Bold and accomplished leaders often lack diplomatic tact

Posted By on January 9, 2021

As a “very” amateur military history buff who is currently reading the book “I Marched With Patton,” I came away from Frank Sisson’s memoir in thinking about other leaders who earned the respect of their men, General_George_S_Pattonbut offended others and were seen as abrasive. Accomplishing a goal and “winning” was for the most part their personal measure for success. The two “military” names that came to mind are General George S. Patton and General Douglas MacArthur. MacArthur_ManilaLikely we all know of leaders who either choose not to bother or lack prioritizing the effort it takes to operate under the constrains of diplomacy.

By now, I suspect those with an open-mind know I’m thinking about another present day leader who has displayed similar characteristics for the past 4 years … yes, President Donald Trump. This is not to endorse or criticize these leadership traits, but just as recognition that people are appointed or elected PresDonaldTrumpPortraitto positions of leadership with different styles, personalities and skillsets.

There are those who can handle the brash or even harsh leadership traits and recognize the end goal is to achieve results the in the quickest time, with the least harm and most positive outcome. Others prefer the less abrasive, polite diplomacy, and are willing to settle for a longer timeframe before achieving results  (I’ve often referred to the later as “soft-selling” and “covert” persuasion … and am accused of using it on my kids!) Again, neither leadership style has universal acceptance, but in the big picture, both types of leaders may be necessary at different times.

Most historians recognized Patton as essential to ending World War II in Europe. He inspired nearly every soldier who served under him. MacArthur was devoted to his troops and victory in the Pacific and was seen as the overseer. During the Korean War his commitment to defeating the communist threat in Asia, saw him lose his command as politicians fear that under MacArthur’s leadership the U.S. would be in full-scale conflict with the Chinese Communists … not all that dissimilar to how Patton perceived Russia as WW2 was ending. On a side note, Gen. MacArthur’s letter critical of President Truman is as pertinent today as it was 70 years ago:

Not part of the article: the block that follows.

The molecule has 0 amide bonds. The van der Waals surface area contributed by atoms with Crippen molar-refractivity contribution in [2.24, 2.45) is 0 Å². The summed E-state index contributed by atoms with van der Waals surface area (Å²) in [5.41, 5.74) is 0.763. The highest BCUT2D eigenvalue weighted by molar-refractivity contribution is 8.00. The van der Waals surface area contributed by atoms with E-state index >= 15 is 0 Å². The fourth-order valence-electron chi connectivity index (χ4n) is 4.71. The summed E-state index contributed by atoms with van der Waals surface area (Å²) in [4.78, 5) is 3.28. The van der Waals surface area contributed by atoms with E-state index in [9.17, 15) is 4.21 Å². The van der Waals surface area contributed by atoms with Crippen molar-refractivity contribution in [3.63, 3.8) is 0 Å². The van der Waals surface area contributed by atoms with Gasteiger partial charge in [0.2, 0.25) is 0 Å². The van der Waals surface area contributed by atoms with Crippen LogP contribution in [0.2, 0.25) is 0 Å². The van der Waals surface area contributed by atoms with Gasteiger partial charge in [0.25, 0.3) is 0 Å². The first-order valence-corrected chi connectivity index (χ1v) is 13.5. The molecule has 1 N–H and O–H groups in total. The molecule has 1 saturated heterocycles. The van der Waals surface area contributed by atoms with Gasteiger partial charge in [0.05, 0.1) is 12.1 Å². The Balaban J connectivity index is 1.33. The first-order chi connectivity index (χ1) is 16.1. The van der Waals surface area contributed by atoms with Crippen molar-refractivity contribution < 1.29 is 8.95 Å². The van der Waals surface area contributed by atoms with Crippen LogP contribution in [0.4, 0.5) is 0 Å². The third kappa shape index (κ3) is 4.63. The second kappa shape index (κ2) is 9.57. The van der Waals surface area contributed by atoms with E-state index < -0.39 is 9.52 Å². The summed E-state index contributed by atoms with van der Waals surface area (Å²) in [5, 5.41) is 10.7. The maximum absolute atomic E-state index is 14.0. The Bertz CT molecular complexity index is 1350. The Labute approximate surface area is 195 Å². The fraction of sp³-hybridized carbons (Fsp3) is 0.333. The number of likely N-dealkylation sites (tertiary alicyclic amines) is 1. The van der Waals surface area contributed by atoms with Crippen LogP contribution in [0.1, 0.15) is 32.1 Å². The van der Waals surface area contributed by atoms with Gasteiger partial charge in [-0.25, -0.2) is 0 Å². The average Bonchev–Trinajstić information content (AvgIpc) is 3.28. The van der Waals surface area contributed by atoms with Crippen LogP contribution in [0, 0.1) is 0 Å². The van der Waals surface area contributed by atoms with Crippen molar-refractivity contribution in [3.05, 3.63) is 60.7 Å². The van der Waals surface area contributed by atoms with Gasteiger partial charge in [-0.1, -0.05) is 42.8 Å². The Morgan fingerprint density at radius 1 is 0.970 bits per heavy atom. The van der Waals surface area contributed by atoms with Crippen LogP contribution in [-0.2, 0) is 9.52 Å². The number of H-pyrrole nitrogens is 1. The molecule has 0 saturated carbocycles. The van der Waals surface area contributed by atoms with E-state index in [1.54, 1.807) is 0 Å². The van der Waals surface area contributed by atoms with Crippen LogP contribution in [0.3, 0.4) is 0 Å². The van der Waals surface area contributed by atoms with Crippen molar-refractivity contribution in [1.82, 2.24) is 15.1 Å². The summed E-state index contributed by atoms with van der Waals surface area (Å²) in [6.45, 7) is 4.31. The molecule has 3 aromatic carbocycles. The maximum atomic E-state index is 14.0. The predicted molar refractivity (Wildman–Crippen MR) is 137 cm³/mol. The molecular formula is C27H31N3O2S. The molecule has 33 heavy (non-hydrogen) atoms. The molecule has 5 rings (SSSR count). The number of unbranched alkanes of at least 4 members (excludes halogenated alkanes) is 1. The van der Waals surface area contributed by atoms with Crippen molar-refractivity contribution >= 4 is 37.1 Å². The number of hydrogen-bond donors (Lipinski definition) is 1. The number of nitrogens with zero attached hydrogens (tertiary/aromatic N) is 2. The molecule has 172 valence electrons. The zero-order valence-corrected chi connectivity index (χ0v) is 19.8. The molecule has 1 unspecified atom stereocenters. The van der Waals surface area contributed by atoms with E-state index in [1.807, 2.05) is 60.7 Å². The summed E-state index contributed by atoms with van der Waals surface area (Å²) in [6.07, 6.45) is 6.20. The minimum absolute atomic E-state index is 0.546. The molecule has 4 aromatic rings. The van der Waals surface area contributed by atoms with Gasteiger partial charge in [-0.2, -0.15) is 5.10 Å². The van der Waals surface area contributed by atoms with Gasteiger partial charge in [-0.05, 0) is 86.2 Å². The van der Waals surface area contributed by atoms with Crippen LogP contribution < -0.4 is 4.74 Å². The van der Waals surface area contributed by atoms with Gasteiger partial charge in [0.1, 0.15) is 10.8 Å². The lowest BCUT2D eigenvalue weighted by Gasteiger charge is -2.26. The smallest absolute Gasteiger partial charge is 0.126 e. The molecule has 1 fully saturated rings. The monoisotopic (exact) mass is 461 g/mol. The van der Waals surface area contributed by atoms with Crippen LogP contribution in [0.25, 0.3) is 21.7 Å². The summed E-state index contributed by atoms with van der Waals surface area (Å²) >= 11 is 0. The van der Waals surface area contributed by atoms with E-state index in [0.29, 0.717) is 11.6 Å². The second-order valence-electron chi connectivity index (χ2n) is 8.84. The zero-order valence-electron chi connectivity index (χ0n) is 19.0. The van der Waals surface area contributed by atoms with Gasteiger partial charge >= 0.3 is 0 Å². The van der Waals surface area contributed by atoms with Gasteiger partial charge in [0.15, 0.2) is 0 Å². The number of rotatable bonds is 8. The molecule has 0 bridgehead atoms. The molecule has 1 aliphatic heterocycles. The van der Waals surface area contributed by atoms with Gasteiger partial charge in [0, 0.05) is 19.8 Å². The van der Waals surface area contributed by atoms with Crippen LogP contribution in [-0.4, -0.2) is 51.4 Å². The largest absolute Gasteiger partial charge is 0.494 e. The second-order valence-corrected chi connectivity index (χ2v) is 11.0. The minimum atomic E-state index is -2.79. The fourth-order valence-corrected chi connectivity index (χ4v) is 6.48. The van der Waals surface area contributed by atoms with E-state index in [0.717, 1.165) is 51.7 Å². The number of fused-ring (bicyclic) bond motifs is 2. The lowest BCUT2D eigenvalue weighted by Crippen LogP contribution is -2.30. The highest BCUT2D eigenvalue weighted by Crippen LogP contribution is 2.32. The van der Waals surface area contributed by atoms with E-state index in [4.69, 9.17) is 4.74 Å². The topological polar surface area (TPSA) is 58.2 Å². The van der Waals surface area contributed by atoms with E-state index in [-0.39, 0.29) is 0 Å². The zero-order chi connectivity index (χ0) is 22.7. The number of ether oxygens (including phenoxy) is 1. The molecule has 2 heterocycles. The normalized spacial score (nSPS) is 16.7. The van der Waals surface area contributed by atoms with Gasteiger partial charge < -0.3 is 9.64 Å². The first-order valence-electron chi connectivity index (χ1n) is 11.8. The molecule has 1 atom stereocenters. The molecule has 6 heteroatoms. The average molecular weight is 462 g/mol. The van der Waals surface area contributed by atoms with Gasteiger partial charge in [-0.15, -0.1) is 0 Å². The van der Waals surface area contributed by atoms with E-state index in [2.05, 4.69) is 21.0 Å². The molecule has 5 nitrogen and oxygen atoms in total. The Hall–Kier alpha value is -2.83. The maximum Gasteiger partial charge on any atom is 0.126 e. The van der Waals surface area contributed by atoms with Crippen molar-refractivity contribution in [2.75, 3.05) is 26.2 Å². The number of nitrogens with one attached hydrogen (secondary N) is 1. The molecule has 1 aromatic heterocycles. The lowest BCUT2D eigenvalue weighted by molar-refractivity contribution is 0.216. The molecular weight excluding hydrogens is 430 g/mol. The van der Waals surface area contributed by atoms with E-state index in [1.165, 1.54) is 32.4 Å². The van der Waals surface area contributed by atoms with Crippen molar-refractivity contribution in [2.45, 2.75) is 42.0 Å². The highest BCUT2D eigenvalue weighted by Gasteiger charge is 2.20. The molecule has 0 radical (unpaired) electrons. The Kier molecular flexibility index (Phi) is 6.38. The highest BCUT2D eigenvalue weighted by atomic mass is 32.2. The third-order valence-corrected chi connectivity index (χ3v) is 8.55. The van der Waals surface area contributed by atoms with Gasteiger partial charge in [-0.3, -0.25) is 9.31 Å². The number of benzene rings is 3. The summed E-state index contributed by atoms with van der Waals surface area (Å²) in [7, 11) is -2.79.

“It seems strangely difficult for some to realize that here in Asia is where the communist conspirators have elected to make their play for global conquest, and that we have joined the issue thus raised on the battlefield; that here we fight Europe’s war with arms while the diplomats there still fight it with words; that if we lose the war to communism in Asia the fall of Europe is inevitable, win it and Europe most probably would avoid war and yet preserve freedom. As you pointed out, we must win. There is no substitute for victory.

Book:  The years of MacArthur – Vol III, Triumph and disaster, 1945-1964) – D. Clayton James

As the U.S. reverts to a less brash and perhaps more “diplomatic” president in Joe Biden, only time will tell if citizens will prefer a more goal focused – results oriented outsider to lead our country again in the future?

Comments

Desultory - des-uhl-tawr-ee, -tohr-ee

  1. lacking in consistency, constancy, or visible order, disconnected; fitful: desultory conversation.
  2. digressing from or unconnected with the main subject; random: a desultory remark.
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